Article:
Felix started slightly, and did but just check himself from rising from the table. A “servant” was a slave; it was the euphemism used instead of the hateful word, which not even the most degraded can endure to bear. The class of the nobles to which he belonged deemed it a disgrace to sit down with a slave, to eat with him, even to accidently touch him. With the retainers, or free men, they were on familiar terms, though despotic to the last degree; the slave was less than the dog. Then, stealing a glance at the man’s face, Felix saw that he had no moustache; he had not noticed this before. No slaves were allowed to wear the moustache.
This man having been at home ill some days had neglected to shave, and there was some mark upon his upper lip. As he caught his guest’s glance, the slave hung his head, and asked his guest in a low and humble voice not to mention this fault. With his face slightly flushed, Felix finished his meal; he was confused to the last degree. His long training and the tone of the society in which he had moved (though so despised a member of it) prejudiced him strongly against the man whose hospitality was so welcome. On the other hand, the ideas which had for so long worked in his mind in his solitary intercommunings in the forest were entirely opposed to servitude. In abstract principle he had long since condemned it, and desired to abolish it. But here was the fact.
He had eaten at a slave’s table, and sat with him face to face. Theory and practice are often strangely at variance. He felt it an important moment; he felt that he was himself, as it were, on the balance; should he adhere to the ancient prejudice, the ancient exclusiveness of his class, or should he boldly follow the dictate of his mind? He chose the latter, and extended his hand to the servant as he rose to say good-bye. The act was significant; it recognised man as distinct from caste. The servant did not know the conflict that had taken place; but to be shaken hands with at all, even by a retainer as he supposed Felix to be, was indeed a surprise. He could not understand it; it was the first time his hand had been taken by any one of superior position since he had been born. He was dumb with amazement, and could scarcely point out the road when asked; nor did he take the small coin Felix offered, one of the few he possessed. Felix therefore left it on the table and again started.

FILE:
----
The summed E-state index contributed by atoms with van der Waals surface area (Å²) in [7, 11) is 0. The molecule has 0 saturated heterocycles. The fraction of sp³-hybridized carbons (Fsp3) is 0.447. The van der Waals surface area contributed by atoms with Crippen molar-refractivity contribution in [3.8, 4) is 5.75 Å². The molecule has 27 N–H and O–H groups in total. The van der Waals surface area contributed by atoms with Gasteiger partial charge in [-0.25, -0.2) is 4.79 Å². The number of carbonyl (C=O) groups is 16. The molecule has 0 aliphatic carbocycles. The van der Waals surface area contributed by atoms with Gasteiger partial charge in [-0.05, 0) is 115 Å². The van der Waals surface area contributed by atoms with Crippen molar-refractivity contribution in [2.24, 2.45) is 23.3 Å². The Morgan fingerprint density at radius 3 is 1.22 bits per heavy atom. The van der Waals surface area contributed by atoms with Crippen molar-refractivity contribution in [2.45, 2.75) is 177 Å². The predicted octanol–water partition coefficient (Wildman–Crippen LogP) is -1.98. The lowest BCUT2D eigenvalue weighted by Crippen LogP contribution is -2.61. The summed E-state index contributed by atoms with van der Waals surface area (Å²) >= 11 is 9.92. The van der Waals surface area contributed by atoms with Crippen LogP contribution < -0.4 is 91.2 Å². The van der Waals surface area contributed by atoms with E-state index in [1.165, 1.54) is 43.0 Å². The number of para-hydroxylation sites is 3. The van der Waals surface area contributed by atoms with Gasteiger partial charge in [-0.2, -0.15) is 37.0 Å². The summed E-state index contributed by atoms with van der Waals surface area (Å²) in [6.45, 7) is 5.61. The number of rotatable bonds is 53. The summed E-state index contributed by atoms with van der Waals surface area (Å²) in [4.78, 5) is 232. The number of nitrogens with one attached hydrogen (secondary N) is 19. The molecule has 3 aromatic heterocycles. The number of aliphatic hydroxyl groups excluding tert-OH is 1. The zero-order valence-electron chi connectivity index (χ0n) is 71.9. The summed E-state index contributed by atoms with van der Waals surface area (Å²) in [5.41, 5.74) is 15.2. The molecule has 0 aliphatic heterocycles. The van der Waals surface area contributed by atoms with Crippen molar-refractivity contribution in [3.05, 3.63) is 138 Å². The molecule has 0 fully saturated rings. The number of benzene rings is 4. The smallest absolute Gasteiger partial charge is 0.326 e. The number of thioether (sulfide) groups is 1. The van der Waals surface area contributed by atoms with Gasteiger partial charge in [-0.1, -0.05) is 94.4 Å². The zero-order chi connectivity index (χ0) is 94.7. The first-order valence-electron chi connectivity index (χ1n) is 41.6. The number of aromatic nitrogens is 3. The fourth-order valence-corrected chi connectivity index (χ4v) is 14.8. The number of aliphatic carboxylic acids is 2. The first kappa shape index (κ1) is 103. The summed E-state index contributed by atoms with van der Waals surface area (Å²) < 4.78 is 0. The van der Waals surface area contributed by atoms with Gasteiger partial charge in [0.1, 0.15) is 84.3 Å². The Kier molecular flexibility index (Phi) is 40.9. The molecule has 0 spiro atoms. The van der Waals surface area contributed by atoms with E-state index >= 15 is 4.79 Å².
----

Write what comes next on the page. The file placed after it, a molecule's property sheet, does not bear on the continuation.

Passing through the town, Felix followed the track which led in the direction indicated. In about half a mile it led him to a wider track, which he immediately recognised as the main way and road to the camp by the ruts and dust, for the sward had been trampled down for fifty yards wide, and even the corn was cut up by wheels and horses’ hoofs. The army had passed, and he had but to follow its unmistakable trail.